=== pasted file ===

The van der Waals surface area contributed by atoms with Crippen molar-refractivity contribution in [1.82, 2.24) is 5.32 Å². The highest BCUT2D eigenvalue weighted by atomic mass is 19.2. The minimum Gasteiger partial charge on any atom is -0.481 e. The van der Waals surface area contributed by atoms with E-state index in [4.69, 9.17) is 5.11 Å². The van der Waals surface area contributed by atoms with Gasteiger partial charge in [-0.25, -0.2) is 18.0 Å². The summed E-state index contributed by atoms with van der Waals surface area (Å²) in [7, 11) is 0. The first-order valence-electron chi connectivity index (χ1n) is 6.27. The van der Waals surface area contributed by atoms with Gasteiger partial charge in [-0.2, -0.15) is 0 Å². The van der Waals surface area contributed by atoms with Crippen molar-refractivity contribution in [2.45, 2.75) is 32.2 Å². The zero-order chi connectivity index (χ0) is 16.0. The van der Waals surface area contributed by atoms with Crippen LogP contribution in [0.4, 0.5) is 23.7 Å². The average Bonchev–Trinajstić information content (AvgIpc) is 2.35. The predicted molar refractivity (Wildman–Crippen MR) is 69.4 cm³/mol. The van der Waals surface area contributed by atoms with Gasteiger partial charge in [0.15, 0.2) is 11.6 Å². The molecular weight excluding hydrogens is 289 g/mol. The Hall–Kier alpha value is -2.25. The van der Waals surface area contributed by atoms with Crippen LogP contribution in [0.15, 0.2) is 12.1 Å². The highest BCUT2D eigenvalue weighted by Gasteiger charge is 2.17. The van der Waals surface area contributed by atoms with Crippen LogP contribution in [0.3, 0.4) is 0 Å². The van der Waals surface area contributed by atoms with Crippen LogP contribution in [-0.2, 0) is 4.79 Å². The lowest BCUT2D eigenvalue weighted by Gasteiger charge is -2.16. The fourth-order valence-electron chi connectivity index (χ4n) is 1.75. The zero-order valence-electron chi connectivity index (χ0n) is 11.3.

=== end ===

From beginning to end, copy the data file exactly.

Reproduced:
The van der Waals surface area contributed by atoms with Crippen molar-refractivity contribution in [1.82, 2.24) is 5.32 Å². The highest BCUT2D eigenvalue weighted by atomic mass is 19.2. The minimum Gasteiger partial charge on any atom is -0.481 e. The van der Waals surface area contributed by atoms with E-state index in [4.69, 9.17) is 5.11 Å². The van der Waals surface area contributed by atoms with Gasteiger partial charge in [-0.25, -0.2) is 18.0 Å². The summed E-state index contributed by atoms with van der Waals surface area (Å²) in [7, 11) is 0. The first-order valence-electron chi connectivity index (χ1n) is 6.27. The van der Waals surface area contributed by atoms with Gasteiger partial charge in [-0.2, -0.15) is 0 Å². The van der Waals surface area contributed by atoms with Crippen molar-refractivity contribution in [2.45, 2.75) is 32.2 Å². The zero-order chi connectivity index (χ0) is 16.0. The van der Waals surface area contributed by atoms with Crippen LogP contribution in [0.4, 0.5) is 23.7 Å². The average Bonchev–Trinajstić information content (AvgIpc) is 2.35. The predicted molar refractivity (Wildman–Crippen MR) is 69.4 cm³/mol. The van der Waals surface area contributed by atoms with Gasteiger partial charge in [0.15, 0.2) is 11.6 Å². The molecular weight excluding hydrogens is 289 g/mol. The Hall–Kier alpha value is -2.25. The van der Waals surface area contributed by atoms with Crippen LogP contribution in [0.15, 0.2) is 12.1 Å². The highest BCUT2D eigenvalue weighted by Gasteiger charge is 2.17. The van der Waals surface area contributed by atoms with Crippen LogP contribution in [0.3, 0.4) is 0 Å². The van der Waals surface area contributed by atoms with Crippen LogP contribution in [-0.2, 0) is 4.79 Å². The lowest BCUT2D eigenvalue weighted by Gasteiger charge is -2.16. The fourth-order valence-electron chi connectivity index (χ4n) is 1.75. The zero-order valence-electron chi connectivity index (χ0n) is 11.3.